The Mieville Magical Academy
“What is important for you to understand, Mr. Arkright,” said Professor Hopswilly, “is that the study of magic is, primarily, a spiritual journey.
“A quest for a particular form of mental discipline, much like the Asian martial arts. We seek to build an adytum of the mind, a space that is at once a sanctuary, and yet, transcends all boundaries… an intellectual enclave where we are free to commune with the energies of the universe and thereby open ourselves to new possibilities and ways of seeing.
“In honoring the totality of creation and paying homage to its majesty, we gain the favor of our ancestors, the blessings of the gods and the cooporation of the spirits of nature… who themselves become open to the suggestion of those who are humble before them.
“Our dedication and humility are the currency with which we purchase enlightenment and wisdom and unlock the ancient knowledge of the workings of the world and its many planes of perception.
“The mysteries abate and the patterns, whose runnings and intersections and collisions form and shape the waking and dreaming realms, become as books awaiting only eager eyes to behold their intricacy and test their strictures.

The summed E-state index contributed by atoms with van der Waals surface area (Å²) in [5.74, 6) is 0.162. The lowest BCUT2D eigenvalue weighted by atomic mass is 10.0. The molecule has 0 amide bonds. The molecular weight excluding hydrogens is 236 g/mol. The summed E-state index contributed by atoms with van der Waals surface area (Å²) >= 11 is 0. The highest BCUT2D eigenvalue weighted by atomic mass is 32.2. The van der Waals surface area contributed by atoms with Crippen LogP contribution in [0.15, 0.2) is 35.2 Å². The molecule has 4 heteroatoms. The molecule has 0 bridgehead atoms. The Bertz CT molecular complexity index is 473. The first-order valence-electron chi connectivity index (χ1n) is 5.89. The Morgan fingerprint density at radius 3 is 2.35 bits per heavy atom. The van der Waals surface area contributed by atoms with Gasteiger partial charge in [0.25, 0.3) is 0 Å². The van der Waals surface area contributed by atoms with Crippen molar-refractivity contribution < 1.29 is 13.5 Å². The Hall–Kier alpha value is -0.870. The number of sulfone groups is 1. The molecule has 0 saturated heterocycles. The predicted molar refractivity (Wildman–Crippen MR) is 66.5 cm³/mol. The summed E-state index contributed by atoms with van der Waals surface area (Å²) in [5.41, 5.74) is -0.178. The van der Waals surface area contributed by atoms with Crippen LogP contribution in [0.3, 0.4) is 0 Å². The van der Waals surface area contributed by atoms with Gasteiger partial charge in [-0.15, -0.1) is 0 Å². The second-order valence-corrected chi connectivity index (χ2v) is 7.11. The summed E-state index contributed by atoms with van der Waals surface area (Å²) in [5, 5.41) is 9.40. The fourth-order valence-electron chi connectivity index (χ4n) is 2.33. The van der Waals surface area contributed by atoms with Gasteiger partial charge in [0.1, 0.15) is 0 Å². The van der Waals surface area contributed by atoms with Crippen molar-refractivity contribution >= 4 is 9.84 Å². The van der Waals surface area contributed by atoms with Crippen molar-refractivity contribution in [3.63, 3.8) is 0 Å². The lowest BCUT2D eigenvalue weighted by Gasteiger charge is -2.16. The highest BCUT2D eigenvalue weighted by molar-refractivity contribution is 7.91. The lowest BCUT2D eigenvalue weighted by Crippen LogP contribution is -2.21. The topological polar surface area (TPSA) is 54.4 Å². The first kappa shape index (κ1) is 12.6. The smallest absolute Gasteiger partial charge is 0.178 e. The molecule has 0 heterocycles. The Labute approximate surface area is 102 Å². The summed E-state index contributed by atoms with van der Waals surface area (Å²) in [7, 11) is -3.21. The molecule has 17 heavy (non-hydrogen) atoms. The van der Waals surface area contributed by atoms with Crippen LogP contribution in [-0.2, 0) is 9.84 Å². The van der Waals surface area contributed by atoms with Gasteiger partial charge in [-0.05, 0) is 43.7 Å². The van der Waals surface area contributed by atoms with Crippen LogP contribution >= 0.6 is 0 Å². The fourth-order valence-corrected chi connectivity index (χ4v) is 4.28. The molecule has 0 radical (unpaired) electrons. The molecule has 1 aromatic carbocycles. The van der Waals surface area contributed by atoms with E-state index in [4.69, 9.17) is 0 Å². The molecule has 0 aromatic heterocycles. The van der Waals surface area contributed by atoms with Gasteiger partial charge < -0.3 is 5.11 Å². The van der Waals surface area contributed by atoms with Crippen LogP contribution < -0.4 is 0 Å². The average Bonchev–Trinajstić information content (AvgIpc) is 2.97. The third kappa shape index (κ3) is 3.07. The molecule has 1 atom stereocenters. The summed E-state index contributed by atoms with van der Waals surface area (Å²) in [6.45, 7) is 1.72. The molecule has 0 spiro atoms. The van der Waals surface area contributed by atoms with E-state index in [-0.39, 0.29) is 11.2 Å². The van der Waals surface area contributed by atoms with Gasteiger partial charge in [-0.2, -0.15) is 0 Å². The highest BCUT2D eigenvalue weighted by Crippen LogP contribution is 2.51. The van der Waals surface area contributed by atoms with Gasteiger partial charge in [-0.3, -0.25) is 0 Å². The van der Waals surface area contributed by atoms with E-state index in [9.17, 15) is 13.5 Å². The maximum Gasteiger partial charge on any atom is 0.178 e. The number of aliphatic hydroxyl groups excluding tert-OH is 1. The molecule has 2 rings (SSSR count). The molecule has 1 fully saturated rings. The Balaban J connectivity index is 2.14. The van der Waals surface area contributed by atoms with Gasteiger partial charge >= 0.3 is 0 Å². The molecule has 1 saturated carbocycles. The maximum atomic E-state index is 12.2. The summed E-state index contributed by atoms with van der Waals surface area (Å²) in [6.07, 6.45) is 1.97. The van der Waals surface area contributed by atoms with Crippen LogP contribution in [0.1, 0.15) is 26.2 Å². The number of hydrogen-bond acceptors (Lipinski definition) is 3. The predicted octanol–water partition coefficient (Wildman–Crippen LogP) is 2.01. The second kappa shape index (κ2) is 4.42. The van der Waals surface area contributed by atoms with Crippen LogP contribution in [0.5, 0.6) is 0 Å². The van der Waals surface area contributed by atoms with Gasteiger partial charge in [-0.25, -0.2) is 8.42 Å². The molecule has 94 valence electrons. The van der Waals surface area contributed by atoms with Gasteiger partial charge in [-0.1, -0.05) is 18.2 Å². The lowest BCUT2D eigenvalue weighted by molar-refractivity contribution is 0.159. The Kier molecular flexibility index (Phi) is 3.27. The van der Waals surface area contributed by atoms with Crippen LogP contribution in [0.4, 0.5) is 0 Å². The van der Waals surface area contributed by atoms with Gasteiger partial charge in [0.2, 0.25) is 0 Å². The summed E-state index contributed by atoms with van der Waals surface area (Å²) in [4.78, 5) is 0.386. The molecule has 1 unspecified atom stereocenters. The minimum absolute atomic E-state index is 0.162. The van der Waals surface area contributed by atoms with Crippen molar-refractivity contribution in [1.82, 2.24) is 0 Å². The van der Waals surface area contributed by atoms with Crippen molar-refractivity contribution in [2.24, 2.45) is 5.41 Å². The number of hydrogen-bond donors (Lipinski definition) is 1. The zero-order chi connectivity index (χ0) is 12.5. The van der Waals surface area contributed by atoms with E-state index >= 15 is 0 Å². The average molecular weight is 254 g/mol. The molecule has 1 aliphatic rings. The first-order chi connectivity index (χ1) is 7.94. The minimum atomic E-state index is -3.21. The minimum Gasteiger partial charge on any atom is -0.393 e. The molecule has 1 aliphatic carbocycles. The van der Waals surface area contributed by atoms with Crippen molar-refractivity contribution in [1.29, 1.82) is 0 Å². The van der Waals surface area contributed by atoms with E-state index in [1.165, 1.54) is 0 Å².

“Transformations, the casting of spells and glamours, the brewing of potions, the reverent employment of talismans, even the invocation of the most venerable of metaphysical beings are merely token expressions of a deeper learning, perfunctory interactions with the physical sphere that yield only the smallest hint of an adept student’s efforts in the pursuit of arcane scholarship and their subtle connection to the elemental, the infinite, the eternal and the divine.
“But we don’t teach advanced mathematics here, so go away.”